From a simple cup of coffee in a Calistoga bakery has sprung an idea that could change the lives of 16 children, and could go on to change the way all 6 million of California’s public school students are taught.
In January, Superintendent Esmeralda Mondragon met with Chuck McMinn, president of the nonprofit NapaLearns, to figure out a way to help a small group of pre-kindergartners whose families couldn’t afford private preschools yet who were not poor enough to qualify for state-funded classes.
Out popped a simple idea: why not try giving the kids educational technology to help get them ready for school?
The fruit of that conversation wrapped up late last week — an experimental class in which 16 4- and 5-year-olds spent two weeks learning their letters and numbers, and important social skills, armed with brand new iPad portable tablets.
“It’s magical,” said Tom Torlakson, California’s State Superintendent of Public Instruction, after a tour of the pilot class on Thursday. “It’s a great way to have students begin to learn languages in a rich way, but it also teaches them 21st-century skills, to use technology to improve themselves.”
The idea will expand to a county-wide program next summer and Torlakson said he intends to incorporate lessons from the experiment in a new state-wide educational plan.
For such a grand-sounding venture, the class itself was surprisingly unassuming. It looked pretty much like any preschool class, with blocks, toys, and books scattered around.
But there is a difference.
After reading a book to the class, teacher Kim Floyd asked students to walk up to one of the slim iPads and use their fingers to draw parts of an imaginary monster.
Later, she uses the same machine hooked to a projector to show a short animated version of another story, with words and cartoons flashing by on the screen as the children giggle at the silly pictures and noises.
In between, the kids sat at their desks, eagerly sketching their own imaginary creatures using a simple drawing program. At other times, the kids used their iPads to read books, or play educational games, part of an online package called “Fooststeps 2 Brilliance,” designed to teach small children language and number skills while entertaining them as well.
The technology doesn’t really change the basics of teaching preschool in terms of the kinds of things kids do or the sorts of lessons they learn, said Floyd, a veteran teacher from Yountville who came to Calistoga Elementary to lead the experimental class. Instead, it allows her to give more individual attention to students, since the software tracks the abilities of students, adjusts the games accordingly, and reports to the teacher how they are doing.
“In the olden days, I would have to teach to the middle of the class, pulling out kids who needed higher or lower attention,” she said.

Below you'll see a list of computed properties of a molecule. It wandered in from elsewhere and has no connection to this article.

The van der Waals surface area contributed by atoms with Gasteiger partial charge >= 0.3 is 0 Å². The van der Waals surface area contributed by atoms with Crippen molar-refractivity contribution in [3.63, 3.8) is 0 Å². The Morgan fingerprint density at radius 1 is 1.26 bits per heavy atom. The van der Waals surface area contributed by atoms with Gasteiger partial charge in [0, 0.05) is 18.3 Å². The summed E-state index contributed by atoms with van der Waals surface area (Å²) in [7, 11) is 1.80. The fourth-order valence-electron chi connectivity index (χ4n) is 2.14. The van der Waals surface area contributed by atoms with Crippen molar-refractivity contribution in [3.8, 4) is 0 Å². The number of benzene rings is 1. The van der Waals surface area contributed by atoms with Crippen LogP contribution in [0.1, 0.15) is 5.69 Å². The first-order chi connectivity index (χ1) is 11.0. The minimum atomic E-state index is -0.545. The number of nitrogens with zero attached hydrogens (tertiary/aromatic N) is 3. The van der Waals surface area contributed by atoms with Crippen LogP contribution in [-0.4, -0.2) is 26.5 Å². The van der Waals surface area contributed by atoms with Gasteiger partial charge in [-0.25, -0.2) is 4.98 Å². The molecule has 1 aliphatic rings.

Now she can progress more quickly and confidently through the lessons, knowing which kids are responding well and which need some extra help.
And the children can take control of their own education, she said. When they are done with a particular lesson, they are free to explore the learning software, read books, play games and fill their time. The kids have even discovered things about the computers she didn’t know.
One child was typing his spelling words in a colorful font she had never seen. When she asked him where it came from, he was delighted to teach his teacher something new.
“He found a drop-down menu I didn’t know about,” Floyd said. “He found this whole package of tools.”
The computers do not, however, replace traditional pre-school lessons. They still plant seeds to learn about nature, build with blocks to learn about shapes and structure, and read paper books.
“Because at this age, they’re not abstract learners,” Floyd said. “They’re concrete learners and they need concrete things.”
Parents seem pleased with the experiment. The children were allowed to take home the machines over one weekend, exposing the families to technology many could not afford. The children also seem to be more excited about learning.
“They seem to be catching onto things faster,” said parent Domi Caldrea, whose son Edgar is in the class.
Such technology doesn’t come cheap. The iPads for teacher and students cost about $25,000, money provided by NapaLearns. The expanded program next summer will cost about $175,000 for the technology alone.
The remainder of the cost was relatively modest, Mondragon said — about $3,000 to hire Floyd, a few thousand more for supplies and equipment. That cost was defrayed by a private fundraiser held in Calistoga in May that brought in about $8,000.
But whatever the cost, it was worth it, Mondragon said. Many of these children come to school with little background in English, and often the families cannot afford books and technology to give the children a head start on learning.
Without some preschool education, these children would be at a significant disadvantage relative to other students coming into Kindergarten, a gap that can be difficult to make up as children progress to higher grades.
“They would not be integrating quickly into the classroom quickly” in Kindergarten, she said. “To me that’s what it’s all about — giving them the confidence” to learn.